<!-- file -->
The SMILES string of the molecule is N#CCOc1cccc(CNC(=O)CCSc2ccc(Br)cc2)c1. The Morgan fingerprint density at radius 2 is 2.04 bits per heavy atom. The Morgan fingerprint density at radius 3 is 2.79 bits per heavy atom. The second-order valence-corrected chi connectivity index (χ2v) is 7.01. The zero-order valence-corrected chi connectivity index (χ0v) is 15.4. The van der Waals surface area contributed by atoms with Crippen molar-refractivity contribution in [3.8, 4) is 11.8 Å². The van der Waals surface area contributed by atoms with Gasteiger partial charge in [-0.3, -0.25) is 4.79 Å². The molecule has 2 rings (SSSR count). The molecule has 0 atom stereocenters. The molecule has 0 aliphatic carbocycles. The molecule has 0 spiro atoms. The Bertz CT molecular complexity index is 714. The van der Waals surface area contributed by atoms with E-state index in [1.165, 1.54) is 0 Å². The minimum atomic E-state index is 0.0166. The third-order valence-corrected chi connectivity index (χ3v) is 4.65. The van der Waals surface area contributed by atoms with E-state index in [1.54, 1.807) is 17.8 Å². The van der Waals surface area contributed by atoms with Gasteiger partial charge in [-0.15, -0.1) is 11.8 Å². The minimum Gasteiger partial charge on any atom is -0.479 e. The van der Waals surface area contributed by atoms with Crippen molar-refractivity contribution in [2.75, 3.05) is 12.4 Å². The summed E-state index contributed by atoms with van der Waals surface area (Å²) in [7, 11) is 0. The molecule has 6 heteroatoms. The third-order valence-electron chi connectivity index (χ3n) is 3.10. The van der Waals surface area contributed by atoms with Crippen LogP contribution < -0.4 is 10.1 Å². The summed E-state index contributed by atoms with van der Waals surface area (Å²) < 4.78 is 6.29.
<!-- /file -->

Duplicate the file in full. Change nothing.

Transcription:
The SMILES string of the molecule is N#CCOc1cccc(CNC(=O)CCSc2ccc(Br)cc2)c1. The Morgan fingerprint density at radius 2 is 2.04 bits per heavy atom. The Morgan fingerprint density at radius 3 is 2.79 bits per heavy atom. The second-order valence-corrected chi connectivity index (χ2v) is 7.01. The zero-order valence-corrected chi connectivity index (χ0v) is 15.4. The van der Waals surface area contributed by atoms with Crippen molar-refractivity contribution in [3.8, 4) is 11.8 Å². The van der Waals surface area contributed by atoms with Gasteiger partial charge in [-0.3, -0.25) is 4.79 Å². The molecule has 2 rings (SSSR count). The molecule has 0 atom stereocenters. The molecule has 0 aliphatic carbocycles. The molecule has 0 spiro atoms. The Bertz CT molecular complexity index is 714. The van der Waals surface area contributed by atoms with E-state index in [1.165, 1.54) is 0 Å². The minimum atomic E-state index is 0.0166. The third-order valence-corrected chi connectivity index (χ3v) is 4.65. The van der Waals surface area contributed by atoms with E-state index in [1.54, 1.807) is 17.8 Å². The van der Waals surface area contributed by atoms with Gasteiger partial charge in [-0.15, -0.1) is 11.8 Å². The minimum Gasteiger partial charge on any atom is -0.479 e. The van der Waals surface area contributed by atoms with Crippen molar-refractivity contribution in [2.75, 3.05) is 12.4 Å². The summed E-state index contributed by atoms with van der Waals surface area (Å²) in [7, 11) is 0. The molecule has 6 heteroatoms. The third-order valence-electron chi connectivity index (χ3n) is 3.10. The van der Waals surface area contributed by atoms with Crippen LogP contribution < -0.4 is 10.1 Å². The summed E-state index contributed by atoms with van der Waals surface area (Å²) < 4.78 is 6.29.